We have almost 2500 square feet with four racks and platforms, 5 benches, over 3000 lbs of weights, TRX, GHD, slideboards, sandbags, kettlebells, sleds, battling ropes, plyo boxes, bands, tubing and lots of other toys. Basically everything an athlete needs and nothing they don’t.

Take a look at the pictures below to see what the facility looks like.

 

 

 

 

 

 

 

 

 

 

 

 

 

 

 

 

 

 

 

 

 

 

 

 

Besides the great location and equipment we also provide towel service, training and recovery drinks to our training clients. And for our hockey players we include weekly massages with their training to enhance the recovery process.

The last thing to mention about our facility, and maybe the best feature, is the people. Not only do we work with some amazing athletes we also have a great staff here. They’re all about making sure our clients have the best experience possible.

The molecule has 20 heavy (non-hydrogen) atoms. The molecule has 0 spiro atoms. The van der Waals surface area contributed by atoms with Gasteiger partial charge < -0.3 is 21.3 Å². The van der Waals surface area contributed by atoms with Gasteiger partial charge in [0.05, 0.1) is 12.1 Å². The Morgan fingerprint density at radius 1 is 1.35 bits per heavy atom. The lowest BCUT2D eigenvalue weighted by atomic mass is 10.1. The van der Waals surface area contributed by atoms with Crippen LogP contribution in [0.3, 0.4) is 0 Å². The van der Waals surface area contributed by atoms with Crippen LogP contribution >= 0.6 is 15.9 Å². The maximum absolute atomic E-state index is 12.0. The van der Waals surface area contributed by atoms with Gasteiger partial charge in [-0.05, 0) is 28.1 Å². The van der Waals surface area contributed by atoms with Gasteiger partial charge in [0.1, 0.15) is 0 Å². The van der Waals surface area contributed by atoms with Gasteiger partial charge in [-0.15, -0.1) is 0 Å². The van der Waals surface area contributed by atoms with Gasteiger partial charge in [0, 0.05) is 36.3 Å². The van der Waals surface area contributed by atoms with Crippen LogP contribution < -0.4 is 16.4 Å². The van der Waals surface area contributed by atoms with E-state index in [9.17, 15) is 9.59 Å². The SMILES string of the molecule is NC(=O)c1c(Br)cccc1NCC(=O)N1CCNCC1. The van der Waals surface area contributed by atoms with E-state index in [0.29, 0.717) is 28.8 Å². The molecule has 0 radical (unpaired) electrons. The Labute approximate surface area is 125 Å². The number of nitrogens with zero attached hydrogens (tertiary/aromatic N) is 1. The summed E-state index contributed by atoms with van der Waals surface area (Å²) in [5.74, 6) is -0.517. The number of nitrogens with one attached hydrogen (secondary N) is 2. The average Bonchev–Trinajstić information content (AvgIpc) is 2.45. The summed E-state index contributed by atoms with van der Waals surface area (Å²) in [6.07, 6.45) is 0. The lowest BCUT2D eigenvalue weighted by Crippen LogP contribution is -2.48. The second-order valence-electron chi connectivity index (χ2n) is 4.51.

So if you have plans to be in BC this summer hopefully you can stop by and get in a training session or two.

Chris

So what did you think of game 2?

I couldn’t believe that finish. So few goals allowed during the first 120 minutes and then an overtime winner in 11 seconds.

But that’s the great thing about the game of hockey. Things can change so quickly and anything on net in OT has a chance.

You have to wonder though if Thomas’s overly aggressive style cost the Bruins the game? Because whenever the Canucks are in the offensive zone it seems like Thomas is anywhere but in the blue paint.

It’s one thing to be challenging the shooters, cutting down angles and getting close to the man in front to minimize deflections on shots from the point.

But Thomas is well out on every shot. And he interferes with the Vancouver forwards who aren’t expecting the goalie to be a few feet outside the blue. They’re used to gliding across the top of the crease to provide a screen but not take an interference penalty.

And in OT it cost him.

At least that’s what I would argue.